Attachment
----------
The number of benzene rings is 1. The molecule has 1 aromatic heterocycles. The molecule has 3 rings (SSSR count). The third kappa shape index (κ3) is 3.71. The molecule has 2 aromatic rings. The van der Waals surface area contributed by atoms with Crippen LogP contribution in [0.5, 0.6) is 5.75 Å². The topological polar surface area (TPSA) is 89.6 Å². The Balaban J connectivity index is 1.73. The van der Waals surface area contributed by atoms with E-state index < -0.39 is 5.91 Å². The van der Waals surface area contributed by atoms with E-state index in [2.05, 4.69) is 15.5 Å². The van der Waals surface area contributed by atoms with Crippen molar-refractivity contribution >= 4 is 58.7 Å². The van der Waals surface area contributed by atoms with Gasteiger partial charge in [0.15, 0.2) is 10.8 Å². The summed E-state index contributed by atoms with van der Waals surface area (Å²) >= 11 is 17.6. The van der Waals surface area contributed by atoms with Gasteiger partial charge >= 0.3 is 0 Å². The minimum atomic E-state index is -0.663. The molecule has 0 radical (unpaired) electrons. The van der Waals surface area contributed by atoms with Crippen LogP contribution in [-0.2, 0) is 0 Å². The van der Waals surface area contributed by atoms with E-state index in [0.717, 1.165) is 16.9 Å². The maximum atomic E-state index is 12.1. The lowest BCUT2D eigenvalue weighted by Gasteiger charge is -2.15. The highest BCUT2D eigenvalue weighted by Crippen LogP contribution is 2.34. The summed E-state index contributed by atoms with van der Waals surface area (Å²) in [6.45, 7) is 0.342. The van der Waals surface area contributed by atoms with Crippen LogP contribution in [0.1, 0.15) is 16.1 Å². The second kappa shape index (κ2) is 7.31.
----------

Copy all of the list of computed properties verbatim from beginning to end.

The number of benzene rings is 1. The molecule has 1 aromatic heterocycles. The molecule has 3 rings (SSSR count). The third kappa shape index (κ3) is 3.71. The molecule has 2 aromatic rings. The van der Waals surface area contributed by atoms with Crippen LogP contribution in [0.5, 0.6) is 5.75 Å². The topological polar surface area (TPSA) is 89.6 Å². The Balaban J connectivity index is 1.73. The van der Waals surface area contributed by atoms with E-state index < -0.39 is 5.91 Å². The van der Waals surface area contributed by atoms with E-state index in [2.05, 4.69) is 15.5 Å². The van der Waals surface area contributed by atoms with Crippen molar-refractivity contribution >= 4 is 58.7 Å². The van der Waals surface area contributed by atoms with Gasteiger partial charge in [0.15, 0.2) is 10.8 Å². The summed E-state index contributed by atoms with van der Waals surface area (Å²) >= 11 is 17.6. The van der Waals surface area contributed by atoms with Gasteiger partial charge >= 0.3 is 0 Å². The minimum atomic E-state index is -0.663. The molecule has 0 radical (unpaired) electrons. The van der Waals surface area contributed by atoms with Crippen LogP contribution in [-0.2, 0) is 0 Å². The van der Waals surface area contributed by atoms with E-state index in [0.717, 1.165) is 16.9 Å². The maximum atomic E-state index is 12.1. The lowest BCUT2D eigenvalue weighted by Gasteiger charge is -2.15. The highest BCUT2D eigenvalue weighted by Crippen LogP contribution is 2.34. The summed E-state index contributed by atoms with van der Waals surface area (Å²) in [6.45, 7) is 0.342. The van der Waals surface area contributed by atoms with Crippen LogP contribution in [0.1, 0.15) is 16.1 Å². The second kappa shape index (κ2) is 7.31.